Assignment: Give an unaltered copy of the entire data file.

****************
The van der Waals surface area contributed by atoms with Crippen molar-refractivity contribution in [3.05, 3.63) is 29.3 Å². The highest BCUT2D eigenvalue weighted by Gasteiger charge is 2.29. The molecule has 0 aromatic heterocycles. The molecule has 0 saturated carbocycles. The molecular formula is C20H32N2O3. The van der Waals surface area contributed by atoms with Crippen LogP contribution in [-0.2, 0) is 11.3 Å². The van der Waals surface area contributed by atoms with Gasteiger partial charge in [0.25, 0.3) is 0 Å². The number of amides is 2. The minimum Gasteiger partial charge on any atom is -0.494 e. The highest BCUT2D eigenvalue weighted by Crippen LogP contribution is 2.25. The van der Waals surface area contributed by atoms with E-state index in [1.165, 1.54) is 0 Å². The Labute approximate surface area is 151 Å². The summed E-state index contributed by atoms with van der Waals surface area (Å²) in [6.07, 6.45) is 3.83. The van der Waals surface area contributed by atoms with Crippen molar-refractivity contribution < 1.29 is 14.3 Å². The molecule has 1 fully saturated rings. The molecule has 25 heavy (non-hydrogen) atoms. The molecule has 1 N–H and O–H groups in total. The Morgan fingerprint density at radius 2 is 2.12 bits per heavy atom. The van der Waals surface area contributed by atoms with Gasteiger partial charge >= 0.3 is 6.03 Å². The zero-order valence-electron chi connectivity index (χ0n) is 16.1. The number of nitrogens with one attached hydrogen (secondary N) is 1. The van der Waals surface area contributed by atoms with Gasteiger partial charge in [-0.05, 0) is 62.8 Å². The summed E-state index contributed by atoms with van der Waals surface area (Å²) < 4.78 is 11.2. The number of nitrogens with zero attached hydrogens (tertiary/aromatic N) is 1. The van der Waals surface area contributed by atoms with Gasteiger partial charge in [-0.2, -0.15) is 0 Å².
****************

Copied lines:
The van der Waals surface area contributed by atoms with Crippen molar-refractivity contribution in [3.05, 3.63) is 29.3 Å². The highest BCUT2D eigenvalue weighted by Gasteiger charge is 2.29. The molecule has 0 aromatic heterocycles. The molecule has 0 saturated carbocycles. The molecular formula is C20H32N2O3. The van der Waals surface area contributed by atoms with Crippen LogP contribution in [-0.2, 0) is 11.3 Å². The van der Waals surface area contributed by atoms with Gasteiger partial charge in [0.25, 0.3) is 0 Å². The number of amides is 2. The minimum Gasteiger partial charge on any atom is -0.494 e. The highest BCUT2D eigenvalue weighted by Crippen LogP contribution is 2.25. The van der Waals surface area contributed by atoms with E-state index in [1.165, 1.54) is 0 Å². The Labute approximate surface area is 151 Å². The summed E-state index contributed by atoms with van der Waals surface area (Å²) in [6.07, 6.45) is 3.83. The van der Waals surface area contributed by atoms with Crippen molar-refractivity contribution < 1.29 is 14.3 Å². The molecule has 1 fully saturated rings. The molecule has 25 heavy (non-hydrogen) atoms. The molecule has 1 N–H and O–H groups in total. The Morgan fingerprint density at radius 2 is 2.12 bits per heavy atom. The van der Waals surface area contributed by atoms with Gasteiger partial charge >= 0.3 is 6.03 Å². The zero-order valence-electron chi connectivity index (χ0n) is 16.1. The number of nitrogens with one attached hydrogen (secondary N) is 1. The van der Waals surface area contributed by atoms with Gasteiger partial charge in [-0.05, 0) is 62.8 Å². The summed E-state index contributed by atoms with van der Waals surface area (Å²) < 4.78 is 11.2. The number of nitrogens with zero attached hydrogens (tertiary/aromatic N) is 1. The van der Waals surface area contributed by atoms with Gasteiger partial charge in [-0.2, -0.15) is 0 Å².